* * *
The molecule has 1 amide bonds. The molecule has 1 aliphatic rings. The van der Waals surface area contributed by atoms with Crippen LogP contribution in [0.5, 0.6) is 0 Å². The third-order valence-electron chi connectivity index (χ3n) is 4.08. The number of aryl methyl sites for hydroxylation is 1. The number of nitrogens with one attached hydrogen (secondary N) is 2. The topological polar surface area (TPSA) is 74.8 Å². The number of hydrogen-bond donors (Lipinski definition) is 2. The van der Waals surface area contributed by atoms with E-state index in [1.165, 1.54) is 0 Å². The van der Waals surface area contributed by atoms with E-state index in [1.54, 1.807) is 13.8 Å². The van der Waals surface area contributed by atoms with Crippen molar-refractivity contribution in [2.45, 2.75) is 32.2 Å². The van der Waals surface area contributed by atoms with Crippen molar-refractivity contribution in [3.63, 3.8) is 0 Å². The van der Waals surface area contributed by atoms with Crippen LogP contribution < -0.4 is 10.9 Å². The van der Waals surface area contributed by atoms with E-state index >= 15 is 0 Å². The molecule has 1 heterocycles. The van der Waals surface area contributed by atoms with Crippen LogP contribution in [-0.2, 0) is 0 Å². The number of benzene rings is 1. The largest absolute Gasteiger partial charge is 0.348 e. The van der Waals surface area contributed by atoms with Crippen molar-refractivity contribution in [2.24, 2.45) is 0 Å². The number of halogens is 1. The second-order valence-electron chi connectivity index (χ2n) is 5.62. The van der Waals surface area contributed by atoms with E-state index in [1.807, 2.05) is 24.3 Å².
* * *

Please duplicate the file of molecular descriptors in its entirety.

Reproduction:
The molecule has 1 amide bonds. The molecule has 1 aliphatic rings. The van der Waals surface area contributed by atoms with Crippen LogP contribution in [0.5, 0.6) is 0 Å². The third-order valence-electron chi connectivity index (χ3n) is 4.08. The number of aryl methyl sites for hydroxylation is 1. The number of nitrogens with one attached hydrogen (secondary N) is 2. The topological polar surface area (TPSA) is 74.8 Å². The number of hydrogen-bond donors (Lipinski definition) is 2. The van der Waals surface area contributed by atoms with E-state index in [1.165, 1.54) is 0 Å². The van der Waals surface area contributed by atoms with E-state index in [1.54, 1.807) is 13.8 Å². The van der Waals surface area contributed by atoms with Crippen molar-refractivity contribution in [2.45, 2.75) is 32.2 Å². The van der Waals surface area contributed by atoms with Crippen molar-refractivity contribution in [3.63, 3.8) is 0 Å². The van der Waals surface area contributed by atoms with Crippen LogP contribution < -0.4 is 10.9 Å². The van der Waals surface area contributed by atoms with E-state index >= 15 is 0 Å². The molecule has 1 heterocycles. The van der Waals surface area contributed by atoms with Crippen LogP contribution in [-0.2, 0) is 0 Å². The number of benzene rings is 1. The largest absolute Gasteiger partial charge is 0.348 e. The van der Waals surface area contributed by atoms with Crippen molar-refractivity contribution in [2.24, 2.45) is 0 Å². The number of halogens is 1. The second-order valence-electron chi connectivity index (χ2n) is 5.62. The van der Waals surface area contributed by atoms with E-state index in [1.807, 2.05) is 24.3 Å².